Salted Chocolate Challah

So, one Friday night a couple weeks ago, I came home with the intense desire to whip up some challah.

Salted Chocolate Challah | www.purplehousecafe.comEver happened to you?

Salted Chocolate Challah | www.purplehousecafe.com

This was a particularly unusual desire, as a) I had never made or even eaten challah before, and b) I have a propensity toward screwing up homemade bread, unless it is baked from my bible Artisan Bread in 5 Minutes a Day book. 

Salted Chocolate Challah | www.purplehousecafe.comBut there you have it.

I’d been eyeing up the Fig, Olive Oil and Sea Salt Challah in my Smitten Kitchen cookbook, the other book on my kitchen counter that is ripped at the corners of the paper cover, dusted with a thin coating of all-purpose flour, and marked every page or three with a chocolatey/saucy/doughy fingerprint. 

I had no figs, but I did have chocolate chips, and I ventured that I could make anything taste good with a healthy sprinkle of them, so I pulled my bag of flour from the pantry and my KitchenAid stand mixer to the centre of the granite countertop and got to work.

Salted Chocolate Challah | www.purplehousecafe.com

This bread was the sort of thing that made me regret the thirty-one years of my life I’ve miserably suffered without its flaky crumb, centre moistened by melted chocolate and caramel-coloured, sea salt-speckled crust that melts on your tongue in a flavour burst so utterly welcome when contrasted with the richness of the dough.  It made me feel deeply sorry for all my grain-free, paleo comrades, and delighted, as butter slipped into the long, narrow air pockets of my carefully braided bread, that I have not followed in their footsteps. 

Salted Chocolate Challah | www.purplehousecafe.com

We sliced and buttered and then tore chunks off of this bread as Friday night darkened around us and we went about the routine of dinner, stories, bath time and bedtime.  By Saturday morning, though it’s slightly drier, tougher texture would have made dreamy French toast, there were but a few chocolate streaked pieces left on the butcher block, to be eaten hastily with a slurp of morning coffee.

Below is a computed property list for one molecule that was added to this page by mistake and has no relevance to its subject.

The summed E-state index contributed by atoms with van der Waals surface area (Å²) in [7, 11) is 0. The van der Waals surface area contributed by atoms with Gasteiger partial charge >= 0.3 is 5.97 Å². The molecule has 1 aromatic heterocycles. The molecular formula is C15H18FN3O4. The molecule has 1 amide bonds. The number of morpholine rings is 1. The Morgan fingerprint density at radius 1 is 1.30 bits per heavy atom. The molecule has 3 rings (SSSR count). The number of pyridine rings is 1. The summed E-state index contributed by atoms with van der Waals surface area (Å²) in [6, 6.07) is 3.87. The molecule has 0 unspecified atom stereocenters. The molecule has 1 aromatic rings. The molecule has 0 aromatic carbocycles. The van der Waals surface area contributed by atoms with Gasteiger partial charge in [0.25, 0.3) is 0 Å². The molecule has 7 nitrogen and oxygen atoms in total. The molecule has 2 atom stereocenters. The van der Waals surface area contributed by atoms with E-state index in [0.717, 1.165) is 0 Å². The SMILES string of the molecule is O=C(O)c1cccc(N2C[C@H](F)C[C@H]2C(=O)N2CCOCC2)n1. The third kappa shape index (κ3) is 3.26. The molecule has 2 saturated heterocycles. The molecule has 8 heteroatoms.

Salted Chocolate Challah
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For the bread
  1. 2 1/4 teaspoons traditional yeast
  2. 1/4 cup plus 1 teaspoon honey
  3. 2/3 cup warm water
  4. 1/3 cup olive oil
  5. 2 eggs
  6. 1 1/2 teaspoons table salt
  7. 4 cups all-purpose flour
  8. ~1 cup chocolate chips
For the egg wash
  1. 1 large egg
  2. Coarse sea salt for sprinkling
Instructions
  1. Whisk the yeast, 1 teaspoon of the honey and warm water in the bowl of your stand mixer and let the yeast sit, or proof, for about 5 minutes, or until it's foamy.
  2. Add the rest of the ingredients and, using the dough hook attachment, mix until well combined into a sticky dough - about 8 minutes.
  3. (you can also do this by hand with a bowl, a spoon, and 5-10 minutes of kneading on a floured countertop)
  4. Coat a bowl with olive oil to prevent sticking, and transfer the dough to the bowl, covering with plastic wrap. Allow the dough to rise about 1 hour, or until it has doubled in size.
  5. When the dough has risen, turn it out onto a floured countertop and cut it in half. Roll the first half out into a rectangle and sprinkle the chocolate chips over it. Roll the dough into a tight rope. Very carefully stretch the rope of dough as far as you think you can from each end, and cut this longer rope in half. Repeat with the second half of the dough.
  6. For an excellent visual depiction of how to assemble the challah into a braided beauty, visit the recipe link to Smitten Kitchen on this recipe card. She does it much better than I.
  7. Once you've formed your challah, place it on a baking sheet covered with parchment. Beat the egg and brush half of it over the dough. Let the challah rise another hour.
  8. Preheat your oven to 375F. Before baking the challah, brush the remaining egg over the dough and sprinkle the top with sea salt.